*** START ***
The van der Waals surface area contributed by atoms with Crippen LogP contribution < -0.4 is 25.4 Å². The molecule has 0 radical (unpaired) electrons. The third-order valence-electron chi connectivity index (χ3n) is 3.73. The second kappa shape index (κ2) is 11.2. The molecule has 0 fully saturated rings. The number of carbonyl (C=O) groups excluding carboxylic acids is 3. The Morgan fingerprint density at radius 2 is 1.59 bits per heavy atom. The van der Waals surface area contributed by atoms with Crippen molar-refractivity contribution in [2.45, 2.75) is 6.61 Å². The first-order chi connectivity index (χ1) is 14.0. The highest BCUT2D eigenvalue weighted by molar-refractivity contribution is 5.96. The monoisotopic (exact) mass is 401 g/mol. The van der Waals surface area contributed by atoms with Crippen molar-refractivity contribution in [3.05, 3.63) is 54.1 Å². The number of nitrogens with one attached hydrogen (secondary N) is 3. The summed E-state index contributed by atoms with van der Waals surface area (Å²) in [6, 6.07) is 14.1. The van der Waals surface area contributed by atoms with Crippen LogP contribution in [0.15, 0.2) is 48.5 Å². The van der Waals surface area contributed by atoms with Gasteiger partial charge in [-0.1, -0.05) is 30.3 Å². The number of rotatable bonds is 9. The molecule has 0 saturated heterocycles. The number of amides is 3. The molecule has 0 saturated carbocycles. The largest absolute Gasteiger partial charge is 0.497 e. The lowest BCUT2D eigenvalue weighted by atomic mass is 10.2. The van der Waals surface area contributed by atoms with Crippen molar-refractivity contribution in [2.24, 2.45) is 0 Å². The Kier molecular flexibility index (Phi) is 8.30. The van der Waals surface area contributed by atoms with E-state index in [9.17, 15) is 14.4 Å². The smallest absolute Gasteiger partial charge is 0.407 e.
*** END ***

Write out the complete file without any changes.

The van der Waals surface area contributed by atoms with Crippen LogP contribution < -0.4 is 25.4 Å². The molecule has 0 radical (unpaired) electrons. The third-order valence-electron chi connectivity index (χ3n) is 3.73. The second kappa shape index (κ2) is 11.2. The molecule has 0 fully saturated rings. The number of carbonyl (C=O) groups excluding carboxylic acids is 3. The Morgan fingerprint density at radius 2 is 1.59 bits per heavy atom. The van der Waals surface area contributed by atoms with Crippen molar-refractivity contribution in [2.45, 2.75) is 6.61 Å². The first-order chi connectivity index (χ1) is 14.0. The highest BCUT2D eigenvalue weighted by molar-refractivity contribution is 5.96. The monoisotopic (exact) mass is 401 g/mol. The van der Waals surface area contributed by atoms with Crippen molar-refractivity contribution in [3.05, 3.63) is 54.1 Å². The number of nitrogens with one attached hydrogen (secondary N) is 3. The summed E-state index contributed by atoms with van der Waals surface area (Å²) in [6, 6.07) is 14.1. The van der Waals surface area contributed by atoms with Crippen LogP contribution in [0.15, 0.2) is 48.5 Å². The van der Waals surface area contributed by atoms with Gasteiger partial charge in [-0.1, -0.05) is 30.3 Å². The number of rotatable bonds is 9. The molecule has 0 saturated heterocycles. The number of amides is 3. The molecule has 0 saturated carbocycles. The largest absolute Gasteiger partial charge is 0.497 e. The lowest BCUT2D eigenvalue weighted by atomic mass is 10.2. The van der Waals surface area contributed by atoms with Crippen molar-refractivity contribution in [2.24, 2.45) is 0 Å². The Kier molecular flexibility index (Phi) is 8.30. The van der Waals surface area contributed by atoms with E-state index in [9.17, 15) is 14.4 Å². The smallest absolute Gasteiger partial charge is 0.407 e.